The most difficult part of growing grapes is the hefty amount of pruning required. When pruning, keep in mind that the current season's growth produces fruit from last season's wood. Too heavy pruning results in an abundance of foliage, but very little fruit. Too light pruning results in large yields of poor quality fruit.
Depending on your location, if you can, prune grapevines once during winter. However, this can be tricky because you should neither prune vines periods of severe frost nor after the sap begins to rise until after the leaves are fully developed. Basic pruning is simple. The coarser bark of old wood is easily recognizable. Follow the growing tip back to the older wood from the year before. Then, come forward leaving four to five buds and lop the vine with secateurs (small pruning shears).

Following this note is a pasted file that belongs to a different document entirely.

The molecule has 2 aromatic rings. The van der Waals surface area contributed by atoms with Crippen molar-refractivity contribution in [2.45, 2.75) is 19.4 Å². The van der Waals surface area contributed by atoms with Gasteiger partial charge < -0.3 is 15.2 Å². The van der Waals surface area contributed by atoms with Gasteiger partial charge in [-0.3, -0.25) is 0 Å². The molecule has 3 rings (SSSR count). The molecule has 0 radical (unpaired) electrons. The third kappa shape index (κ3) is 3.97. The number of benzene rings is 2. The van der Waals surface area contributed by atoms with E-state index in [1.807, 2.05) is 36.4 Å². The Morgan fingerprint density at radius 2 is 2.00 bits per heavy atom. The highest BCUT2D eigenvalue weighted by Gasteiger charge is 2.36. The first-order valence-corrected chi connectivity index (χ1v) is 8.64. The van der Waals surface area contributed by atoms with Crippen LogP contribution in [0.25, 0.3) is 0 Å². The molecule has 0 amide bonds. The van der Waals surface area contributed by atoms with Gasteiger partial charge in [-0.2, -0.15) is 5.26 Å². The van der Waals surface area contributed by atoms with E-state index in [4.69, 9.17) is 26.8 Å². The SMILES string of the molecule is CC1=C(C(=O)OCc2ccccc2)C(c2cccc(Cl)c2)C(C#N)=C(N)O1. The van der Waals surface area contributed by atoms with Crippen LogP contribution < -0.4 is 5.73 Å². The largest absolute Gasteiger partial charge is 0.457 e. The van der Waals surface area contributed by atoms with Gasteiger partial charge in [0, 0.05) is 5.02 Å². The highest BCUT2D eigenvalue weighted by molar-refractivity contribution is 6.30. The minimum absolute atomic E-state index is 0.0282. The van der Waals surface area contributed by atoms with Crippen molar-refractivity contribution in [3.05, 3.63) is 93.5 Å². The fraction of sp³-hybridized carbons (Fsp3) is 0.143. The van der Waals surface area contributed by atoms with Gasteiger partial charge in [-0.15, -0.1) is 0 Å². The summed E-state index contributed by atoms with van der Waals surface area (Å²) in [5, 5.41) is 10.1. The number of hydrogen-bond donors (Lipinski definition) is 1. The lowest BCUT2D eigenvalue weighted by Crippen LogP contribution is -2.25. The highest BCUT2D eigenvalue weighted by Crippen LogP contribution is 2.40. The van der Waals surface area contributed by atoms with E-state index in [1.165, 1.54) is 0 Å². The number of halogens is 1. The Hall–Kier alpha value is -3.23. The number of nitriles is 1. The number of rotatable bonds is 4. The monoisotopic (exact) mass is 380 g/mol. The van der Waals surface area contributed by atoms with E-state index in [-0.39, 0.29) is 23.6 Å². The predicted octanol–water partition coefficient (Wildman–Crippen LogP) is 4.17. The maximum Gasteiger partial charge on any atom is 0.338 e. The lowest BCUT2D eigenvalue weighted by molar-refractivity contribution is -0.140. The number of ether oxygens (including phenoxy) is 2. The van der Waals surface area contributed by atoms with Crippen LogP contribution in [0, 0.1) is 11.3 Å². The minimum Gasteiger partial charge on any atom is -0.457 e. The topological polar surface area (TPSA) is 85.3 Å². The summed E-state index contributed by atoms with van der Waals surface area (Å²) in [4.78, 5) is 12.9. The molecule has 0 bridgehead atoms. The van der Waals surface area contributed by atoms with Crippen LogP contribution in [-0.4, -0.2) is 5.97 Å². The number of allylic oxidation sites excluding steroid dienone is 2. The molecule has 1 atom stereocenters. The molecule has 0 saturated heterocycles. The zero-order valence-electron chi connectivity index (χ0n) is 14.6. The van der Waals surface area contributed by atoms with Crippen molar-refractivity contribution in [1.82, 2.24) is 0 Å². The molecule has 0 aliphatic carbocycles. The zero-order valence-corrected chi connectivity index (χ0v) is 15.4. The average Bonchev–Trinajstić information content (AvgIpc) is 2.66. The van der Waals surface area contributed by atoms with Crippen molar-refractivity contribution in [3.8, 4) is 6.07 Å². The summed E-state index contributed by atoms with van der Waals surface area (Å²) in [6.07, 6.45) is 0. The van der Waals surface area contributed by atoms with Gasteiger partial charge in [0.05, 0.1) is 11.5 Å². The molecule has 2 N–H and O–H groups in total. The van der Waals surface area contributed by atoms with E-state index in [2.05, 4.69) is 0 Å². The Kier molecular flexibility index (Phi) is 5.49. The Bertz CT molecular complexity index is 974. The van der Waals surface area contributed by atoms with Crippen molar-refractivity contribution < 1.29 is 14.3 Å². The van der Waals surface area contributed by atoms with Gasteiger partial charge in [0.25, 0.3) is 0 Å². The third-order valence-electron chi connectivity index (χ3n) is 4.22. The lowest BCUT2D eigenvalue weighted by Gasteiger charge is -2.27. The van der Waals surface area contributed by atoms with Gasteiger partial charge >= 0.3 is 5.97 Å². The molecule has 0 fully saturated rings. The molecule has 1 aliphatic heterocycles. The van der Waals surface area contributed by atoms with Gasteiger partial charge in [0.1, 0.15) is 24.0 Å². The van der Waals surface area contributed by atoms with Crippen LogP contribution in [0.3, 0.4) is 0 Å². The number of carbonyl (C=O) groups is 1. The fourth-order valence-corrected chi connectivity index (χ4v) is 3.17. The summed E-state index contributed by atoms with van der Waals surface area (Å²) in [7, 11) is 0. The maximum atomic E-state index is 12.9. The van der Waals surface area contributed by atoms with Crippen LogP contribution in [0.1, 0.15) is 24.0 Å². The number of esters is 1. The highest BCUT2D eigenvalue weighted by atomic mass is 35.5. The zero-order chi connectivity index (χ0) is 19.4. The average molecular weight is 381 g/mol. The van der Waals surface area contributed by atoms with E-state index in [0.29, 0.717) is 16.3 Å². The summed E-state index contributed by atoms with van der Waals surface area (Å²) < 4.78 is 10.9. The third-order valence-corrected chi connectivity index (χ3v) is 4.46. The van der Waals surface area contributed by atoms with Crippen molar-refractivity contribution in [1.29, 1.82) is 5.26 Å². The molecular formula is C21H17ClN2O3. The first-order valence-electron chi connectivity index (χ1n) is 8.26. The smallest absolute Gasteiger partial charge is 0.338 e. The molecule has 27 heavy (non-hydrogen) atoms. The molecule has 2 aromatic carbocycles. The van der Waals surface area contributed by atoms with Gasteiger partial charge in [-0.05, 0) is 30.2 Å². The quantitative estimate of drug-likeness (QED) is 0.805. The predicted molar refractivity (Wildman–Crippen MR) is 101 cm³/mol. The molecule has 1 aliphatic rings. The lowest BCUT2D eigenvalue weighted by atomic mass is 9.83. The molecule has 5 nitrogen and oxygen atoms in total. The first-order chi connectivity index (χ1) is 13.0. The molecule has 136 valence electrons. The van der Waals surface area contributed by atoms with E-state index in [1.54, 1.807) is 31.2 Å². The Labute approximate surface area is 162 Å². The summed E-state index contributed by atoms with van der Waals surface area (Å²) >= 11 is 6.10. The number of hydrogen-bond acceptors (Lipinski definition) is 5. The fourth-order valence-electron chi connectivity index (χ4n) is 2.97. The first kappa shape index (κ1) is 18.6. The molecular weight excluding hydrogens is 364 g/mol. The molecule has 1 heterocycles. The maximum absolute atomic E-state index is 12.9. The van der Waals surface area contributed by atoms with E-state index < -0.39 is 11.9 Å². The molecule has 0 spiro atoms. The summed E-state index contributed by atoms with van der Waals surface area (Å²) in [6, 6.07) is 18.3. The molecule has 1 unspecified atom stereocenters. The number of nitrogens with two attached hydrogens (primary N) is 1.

Grapes grow new shoots from early spring blossoms. If left unattended, these shoots will transform your grapevine into an unproductive and unruly problem. Remove all weak, thin shoots and leave only the strongest shoot to develop. Flowers from this shoot precede the development of fruit.
Keep your vine tidy throughout the summer. Prune shoots back to the third or fourth leaf after fruiting. Remove any new growth. Also, remove all leaves from around growing fruit clusters to give them maximum sun.
Although there is no hard and fast rule about how much to prune, cutting away more of the grapevine leads to stronger and more robust growth during the next season. For instance, to keep a garden pergola shady, you may wish to allow more growth to remain.
You need the best tools available for a good pruning job a good need good t
Pruning is a vital part of plant and tree care. This task can be confusing so we developed the following guide to help you prune properly.
Three basic tools suffice for most pruning jobs: shears, loppers, and a pruning saw. Keep them sharp for clean cuts; disinfect after pruning diseased material.
Grapes change color long before they are ripe. To avoid picking clusters before they reach their peak, taste the grapes first. If they aren't ripe, wait for them to develop. Since grapes will not improve after harvest, this way you avoid " eating sour grapes".